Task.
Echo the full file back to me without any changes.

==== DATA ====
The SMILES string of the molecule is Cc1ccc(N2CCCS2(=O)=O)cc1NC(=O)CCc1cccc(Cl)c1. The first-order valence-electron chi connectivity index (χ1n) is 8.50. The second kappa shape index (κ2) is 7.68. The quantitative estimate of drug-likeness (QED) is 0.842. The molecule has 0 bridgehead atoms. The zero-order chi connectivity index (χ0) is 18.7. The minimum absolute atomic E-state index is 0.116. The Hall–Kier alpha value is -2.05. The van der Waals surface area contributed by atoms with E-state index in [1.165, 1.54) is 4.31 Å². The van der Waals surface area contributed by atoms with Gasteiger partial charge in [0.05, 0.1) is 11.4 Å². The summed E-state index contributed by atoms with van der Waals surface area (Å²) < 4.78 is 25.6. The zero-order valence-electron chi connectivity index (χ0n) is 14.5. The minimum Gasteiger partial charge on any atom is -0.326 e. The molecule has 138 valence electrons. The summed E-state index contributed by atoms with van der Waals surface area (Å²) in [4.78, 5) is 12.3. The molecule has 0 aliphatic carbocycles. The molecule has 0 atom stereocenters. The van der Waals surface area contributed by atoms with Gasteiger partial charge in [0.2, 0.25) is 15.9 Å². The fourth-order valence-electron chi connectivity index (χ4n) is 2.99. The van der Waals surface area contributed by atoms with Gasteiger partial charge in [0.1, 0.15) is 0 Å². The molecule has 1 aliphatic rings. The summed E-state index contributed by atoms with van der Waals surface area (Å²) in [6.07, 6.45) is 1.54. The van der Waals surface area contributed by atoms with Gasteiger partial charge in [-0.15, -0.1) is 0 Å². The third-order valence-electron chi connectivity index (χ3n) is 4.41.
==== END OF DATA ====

The SMILES string of the molecule is Cc1ccc(N2CCCS2(=O)=O)cc1NC(=O)CCc1cccc(Cl)c1. The first-order valence-electron chi connectivity index (χ1n) is 8.50. The second kappa shape index (κ2) is 7.68. The quantitative estimate of drug-likeness (QED) is 0.842. The molecule has 0 bridgehead atoms. The zero-order chi connectivity index (χ0) is 18.7. The minimum absolute atomic E-state index is 0.116. The Hall–Kier alpha value is -2.05. The van der Waals surface area contributed by atoms with E-state index in [1.165, 1.54) is 4.31 Å². The van der Waals surface area contributed by atoms with Gasteiger partial charge in [0.05, 0.1) is 11.4 Å². The summed E-state index contributed by atoms with van der Waals surface area (Å²) < 4.78 is 25.6. The zero-order valence-electron chi connectivity index (χ0n) is 14.5. The minimum Gasteiger partial charge on any atom is -0.326 e. The molecule has 138 valence electrons. The summed E-state index contributed by atoms with van der Waals surface area (Å²) in [4.78, 5) is 12.3. The molecule has 0 aliphatic carbocycles. The molecule has 0 atom stereocenters. The van der Waals surface area contributed by atoms with Gasteiger partial charge in [0.2, 0.25) is 15.9 Å². The fourth-order valence-electron chi connectivity index (χ4n) is 2.99. The van der Waals surface area contributed by atoms with Gasteiger partial charge in [0.1, 0.15) is 0 Å². The molecule has 1 aliphatic rings. The summed E-state index contributed by atoms with van der Waals surface area (Å²) in [6.07, 6.45) is 1.54. The van der Waals surface area contributed by atoms with Gasteiger partial charge in [-0.15, -0.1) is 0 Å². The third-order valence-electron chi connectivity index (χ3n) is 4.41.